libuv is a multi-platform support library with a focus on asynchronous I/O. It was primarily developed for use by Node.js, but it's also used by Mozilla's Rust language, Luvit, Julia, pyuv, and others.
Full-featured event loop backed by epoll, kqueue, IOCP, event ports.
Asynchronous TCP and UDP sockets
Asynchronous DNS resolution
Asynchronous file and file system operations
File system events
ANSI escape code controlled TTY
IPC with socket sharing, using Unix domain sockets or named pipes (Windows)
High resolution clock
Threading and synchronization primitives
- include/uv.h — API documentation in the form of detailed header comments.
- An Introduction to libuv — An overview of libuv with tutorials.
- LXJS 2012 talk - High-level introductory talk about libuv.
- Tests and benchmarks - API specification and usage examples.
For GCC there are two methods building: via autotools or via GYP. GYP is a meta-build system which can generate MSVS, Makefile, and XCode backends. It is best used for integration into other projects.
To build with autotools:
$ sh autogen.sh $ ./configure $ make $ make check $ make install
First, Python 2.6 or 2.7 must be installed as it is required by GYP.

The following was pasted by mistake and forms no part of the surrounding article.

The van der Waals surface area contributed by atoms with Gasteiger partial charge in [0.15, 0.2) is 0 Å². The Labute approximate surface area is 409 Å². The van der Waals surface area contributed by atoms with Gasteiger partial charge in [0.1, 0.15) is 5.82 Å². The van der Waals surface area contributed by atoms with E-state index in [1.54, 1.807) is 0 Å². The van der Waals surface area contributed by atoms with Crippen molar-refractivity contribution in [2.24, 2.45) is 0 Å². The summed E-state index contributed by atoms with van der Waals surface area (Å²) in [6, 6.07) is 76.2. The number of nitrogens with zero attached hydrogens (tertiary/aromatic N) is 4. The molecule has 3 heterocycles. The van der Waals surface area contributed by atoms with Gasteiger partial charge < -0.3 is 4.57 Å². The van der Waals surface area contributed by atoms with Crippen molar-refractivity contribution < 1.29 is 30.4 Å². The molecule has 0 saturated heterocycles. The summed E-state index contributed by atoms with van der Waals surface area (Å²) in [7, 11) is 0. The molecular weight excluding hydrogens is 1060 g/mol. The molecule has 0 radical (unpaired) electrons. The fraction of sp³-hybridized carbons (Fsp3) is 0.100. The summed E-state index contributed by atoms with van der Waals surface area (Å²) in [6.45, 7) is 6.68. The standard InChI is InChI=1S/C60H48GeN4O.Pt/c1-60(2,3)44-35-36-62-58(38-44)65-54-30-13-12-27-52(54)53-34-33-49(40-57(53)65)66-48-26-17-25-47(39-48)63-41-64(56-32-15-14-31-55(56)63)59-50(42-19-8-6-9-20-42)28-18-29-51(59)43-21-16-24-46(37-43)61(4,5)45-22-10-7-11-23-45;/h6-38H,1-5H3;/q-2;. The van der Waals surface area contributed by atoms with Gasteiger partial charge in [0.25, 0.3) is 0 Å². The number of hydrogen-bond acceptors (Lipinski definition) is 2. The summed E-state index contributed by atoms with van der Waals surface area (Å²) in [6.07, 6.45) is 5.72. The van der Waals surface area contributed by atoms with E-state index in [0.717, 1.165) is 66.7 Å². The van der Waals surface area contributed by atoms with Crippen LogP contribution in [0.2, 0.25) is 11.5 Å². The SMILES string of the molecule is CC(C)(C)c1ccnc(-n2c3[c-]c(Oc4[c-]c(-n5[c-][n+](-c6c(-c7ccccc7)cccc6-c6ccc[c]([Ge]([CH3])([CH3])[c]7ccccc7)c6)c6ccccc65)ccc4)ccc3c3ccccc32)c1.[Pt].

Also, the directory for the preferred Python executable must be specified
Path environment variables.
To build with Visual Studio, launch a git shell (e.g. Cmd or PowerShell) and run vcbuild.bat which will checkout the GYP code into build/gyp and generate uv.sln as well as related project files.
To have GYP generate build script for another system, checkout GYP into the project tree manually:
$ mkdir -p build $ git clone https://git.chromium.org/external/gyp.git build/gyp
$ ./gyp_uv.py -f make $ make -C out
$ ./gyp_uv.py -f xcode $ xcodebuild -project uv.xcodeproj -configuration Release -target All
$ source ./android-configure NDK_PATH gyp $ make -C out
Note for UNIX users: compile your project with
-D_FILE_OFFSET_BITS=64. GYP builds take care of that automatically.
Microsoft Windows operating systems since Windows XP SP2. It can be built with either Visual Studio or MinGW. Consider using Visual Studio Express 2010 or later if you do not have a full Visual Studio license.
Linux using the GCC toolchain.
OS X using the GCC or XCode toolchain.
Solaris 121 and later using GCC toolchain.
See the guidelines for contributing.